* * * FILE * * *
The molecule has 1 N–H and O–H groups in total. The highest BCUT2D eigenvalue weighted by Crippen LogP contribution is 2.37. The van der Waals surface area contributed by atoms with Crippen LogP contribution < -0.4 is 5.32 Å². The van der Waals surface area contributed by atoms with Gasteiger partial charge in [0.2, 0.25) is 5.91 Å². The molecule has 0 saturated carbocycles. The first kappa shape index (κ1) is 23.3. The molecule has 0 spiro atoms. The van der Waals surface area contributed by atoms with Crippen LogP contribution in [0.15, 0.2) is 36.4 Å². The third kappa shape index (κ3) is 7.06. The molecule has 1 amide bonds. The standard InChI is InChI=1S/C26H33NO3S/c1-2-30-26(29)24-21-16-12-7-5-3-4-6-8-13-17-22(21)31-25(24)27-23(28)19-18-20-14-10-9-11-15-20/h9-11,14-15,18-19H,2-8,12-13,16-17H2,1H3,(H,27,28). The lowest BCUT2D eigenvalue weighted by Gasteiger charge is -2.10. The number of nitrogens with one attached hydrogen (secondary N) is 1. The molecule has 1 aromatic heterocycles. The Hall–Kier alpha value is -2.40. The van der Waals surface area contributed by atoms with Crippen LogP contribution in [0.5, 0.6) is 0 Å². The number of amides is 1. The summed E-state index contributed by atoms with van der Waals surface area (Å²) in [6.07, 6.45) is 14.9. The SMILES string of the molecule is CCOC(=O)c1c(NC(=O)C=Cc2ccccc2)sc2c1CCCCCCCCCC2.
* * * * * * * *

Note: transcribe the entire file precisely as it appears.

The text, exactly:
The molecule has 1 N–H and O–H groups in total. The highest BCUT2D eigenvalue weighted by Crippen LogP contribution is 2.37. The van der Waals surface area contributed by atoms with Crippen LogP contribution < -0.4 is 5.32 Å². The van der Waals surface area contributed by atoms with Gasteiger partial charge in [0.2, 0.25) is 5.91 Å². The molecule has 0 saturated carbocycles. The first kappa shape index (κ1) is 23.3. The molecule has 0 spiro atoms. The van der Waals surface area contributed by atoms with Crippen LogP contribution in [0.15, 0.2) is 36.4 Å². The third kappa shape index (κ3) is 7.06. The molecule has 1 amide bonds. The standard InChI is InChI=1S/C26H33NO3S/c1-2-30-26(29)24-21-16-12-7-5-3-4-6-8-13-17-22(21)31-25(24)27-23(28)19-18-20-14-10-9-11-15-20/h9-11,14-15,18-19H,2-8,12-13,16-17H2,1H3,(H,27,28). The lowest BCUT2D eigenvalue weighted by Gasteiger charge is -2.10. The number of nitrogens with one attached hydrogen (secondary N) is 1. The molecule has 1 aromatic heterocycles. The Hall–Kier alpha value is -2.40. The van der Waals surface area contributed by atoms with Crippen LogP contribution in [0.5, 0.6) is 0 Å². The number of amides is 1. The summed E-state index contributed by atoms with van der Waals surface area (Å²) in [6.07, 6.45) is 14.9. The SMILES string of the molecule is CCOC(=O)c1c(NC(=O)C=Cc2ccccc2)sc2c1CCCCCCCCCC2.